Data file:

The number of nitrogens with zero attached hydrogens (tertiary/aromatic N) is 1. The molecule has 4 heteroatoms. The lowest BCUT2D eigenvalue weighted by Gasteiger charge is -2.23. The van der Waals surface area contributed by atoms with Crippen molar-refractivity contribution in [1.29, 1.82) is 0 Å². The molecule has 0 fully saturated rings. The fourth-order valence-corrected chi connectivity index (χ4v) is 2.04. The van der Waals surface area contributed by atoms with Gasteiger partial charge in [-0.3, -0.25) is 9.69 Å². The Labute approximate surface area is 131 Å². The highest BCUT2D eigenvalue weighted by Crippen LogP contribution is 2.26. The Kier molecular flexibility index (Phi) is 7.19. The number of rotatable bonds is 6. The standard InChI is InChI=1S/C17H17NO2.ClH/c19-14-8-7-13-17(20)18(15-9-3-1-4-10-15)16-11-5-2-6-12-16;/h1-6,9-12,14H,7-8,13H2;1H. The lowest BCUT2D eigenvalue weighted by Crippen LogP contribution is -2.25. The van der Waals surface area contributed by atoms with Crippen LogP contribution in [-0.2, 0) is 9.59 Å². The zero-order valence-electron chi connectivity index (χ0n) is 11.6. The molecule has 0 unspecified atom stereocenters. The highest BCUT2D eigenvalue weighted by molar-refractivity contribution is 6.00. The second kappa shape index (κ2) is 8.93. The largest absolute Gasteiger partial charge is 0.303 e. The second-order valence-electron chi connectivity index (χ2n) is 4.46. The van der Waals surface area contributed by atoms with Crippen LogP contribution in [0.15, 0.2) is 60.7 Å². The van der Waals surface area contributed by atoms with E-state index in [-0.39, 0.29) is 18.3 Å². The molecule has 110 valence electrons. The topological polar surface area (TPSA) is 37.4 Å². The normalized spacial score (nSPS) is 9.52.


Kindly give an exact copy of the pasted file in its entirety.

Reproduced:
The number of nitrogens with zero attached hydrogens (tertiary/aromatic N) is 1. The molecule has 4 heteroatoms. The lowest BCUT2D eigenvalue weighted by Gasteiger charge is -2.23. The van der Waals surface area contributed by atoms with Crippen molar-refractivity contribution in [1.29, 1.82) is 0 Å². The molecule has 0 fully saturated rings. The fourth-order valence-corrected chi connectivity index (χ4v) is 2.04. The van der Waals surface area contributed by atoms with Gasteiger partial charge in [-0.3, -0.25) is 9.69 Å². The Labute approximate surface area is 131 Å². The highest BCUT2D eigenvalue weighted by Crippen LogP contribution is 2.26. The Kier molecular flexibility index (Phi) is 7.19. The number of rotatable bonds is 6. The standard InChI is InChI=1S/C17H17NO2.ClH/c19-14-8-7-13-17(20)18(15-9-3-1-4-10-15)16-11-5-2-6-12-16;/h1-6,9-12,14H,7-8,13H2;1H. The lowest BCUT2D eigenvalue weighted by Crippen LogP contribution is -2.25. The van der Waals surface area contributed by atoms with Crippen LogP contribution in [-0.2, 0) is 9.59 Å². The zero-order valence-electron chi connectivity index (χ0n) is 11.6. The molecule has 0 unspecified atom stereocenters. The highest BCUT2D eigenvalue weighted by molar-refractivity contribution is 6.00. The second kappa shape index (κ2) is 8.93. The largest absolute Gasteiger partial charge is 0.303 e. The second-order valence-electron chi connectivity index (χ2n) is 4.46. The van der Waals surface area contributed by atoms with Crippen LogP contribution in [0.15, 0.2) is 60.7 Å². The van der Waals surface area contributed by atoms with E-state index in [-0.39, 0.29) is 18.3 Å². The molecule has 110 valence electrons. The topological polar surface area (TPSA) is 37.4 Å². The normalized spacial score (nSPS) is 9.52.